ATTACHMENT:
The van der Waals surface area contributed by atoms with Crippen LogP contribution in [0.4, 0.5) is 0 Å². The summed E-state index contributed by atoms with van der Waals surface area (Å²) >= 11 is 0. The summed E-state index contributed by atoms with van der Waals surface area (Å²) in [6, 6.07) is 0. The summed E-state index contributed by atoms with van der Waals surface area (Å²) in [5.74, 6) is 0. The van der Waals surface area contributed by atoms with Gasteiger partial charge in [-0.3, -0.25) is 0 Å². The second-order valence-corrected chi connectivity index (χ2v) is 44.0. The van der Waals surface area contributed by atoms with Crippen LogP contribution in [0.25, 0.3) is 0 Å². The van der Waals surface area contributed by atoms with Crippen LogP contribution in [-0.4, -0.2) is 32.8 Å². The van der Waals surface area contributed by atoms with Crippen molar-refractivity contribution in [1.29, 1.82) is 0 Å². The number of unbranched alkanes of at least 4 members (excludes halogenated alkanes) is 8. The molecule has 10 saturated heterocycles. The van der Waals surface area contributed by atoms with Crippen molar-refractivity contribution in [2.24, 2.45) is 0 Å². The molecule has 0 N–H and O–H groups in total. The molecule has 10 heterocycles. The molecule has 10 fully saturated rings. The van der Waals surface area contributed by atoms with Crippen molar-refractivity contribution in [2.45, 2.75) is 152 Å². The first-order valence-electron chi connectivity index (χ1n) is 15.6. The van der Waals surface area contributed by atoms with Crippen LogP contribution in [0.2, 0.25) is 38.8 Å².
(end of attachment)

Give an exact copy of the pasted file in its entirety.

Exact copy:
The van der Waals surface area contributed by atoms with Crippen LogP contribution in [0.4, 0.5) is 0 Å². The summed E-state index contributed by atoms with van der Waals surface area (Å²) >= 11 is 0. The summed E-state index contributed by atoms with van der Waals surface area (Å²) in [6, 6.07) is 0. The summed E-state index contributed by atoms with van der Waals surface area (Å²) in [5.74, 6) is 0. The van der Waals surface area contributed by atoms with Gasteiger partial charge in [-0.3, -0.25) is 0 Å². The second-order valence-corrected chi connectivity index (χ2v) is 44.0. The van der Waals surface area contributed by atoms with Crippen LogP contribution in [0.25, 0.3) is 0 Å². The van der Waals surface area contributed by atoms with Crippen LogP contribution in [-0.4, -0.2) is 32.8 Å². The van der Waals surface area contributed by atoms with Crippen molar-refractivity contribution in [1.29, 1.82) is 0 Å². The number of unbranched alkanes of at least 4 members (excludes halogenated alkanes) is 8. The molecule has 10 saturated heterocycles. The van der Waals surface area contributed by atoms with Crippen molar-refractivity contribution in [2.24, 2.45) is 0 Å². The molecule has 0 N–H and O–H groups in total. The molecule has 10 heterocycles. The molecule has 10 fully saturated rings. The van der Waals surface area contributed by atoms with Crippen molar-refractivity contribution in [2.45, 2.75) is 152 Å². The first-order valence-electron chi connectivity index (χ1n) is 15.6. The van der Waals surface area contributed by atoms with Crippen LogP contribution in [0.2, 0.25) is 38.8 Å².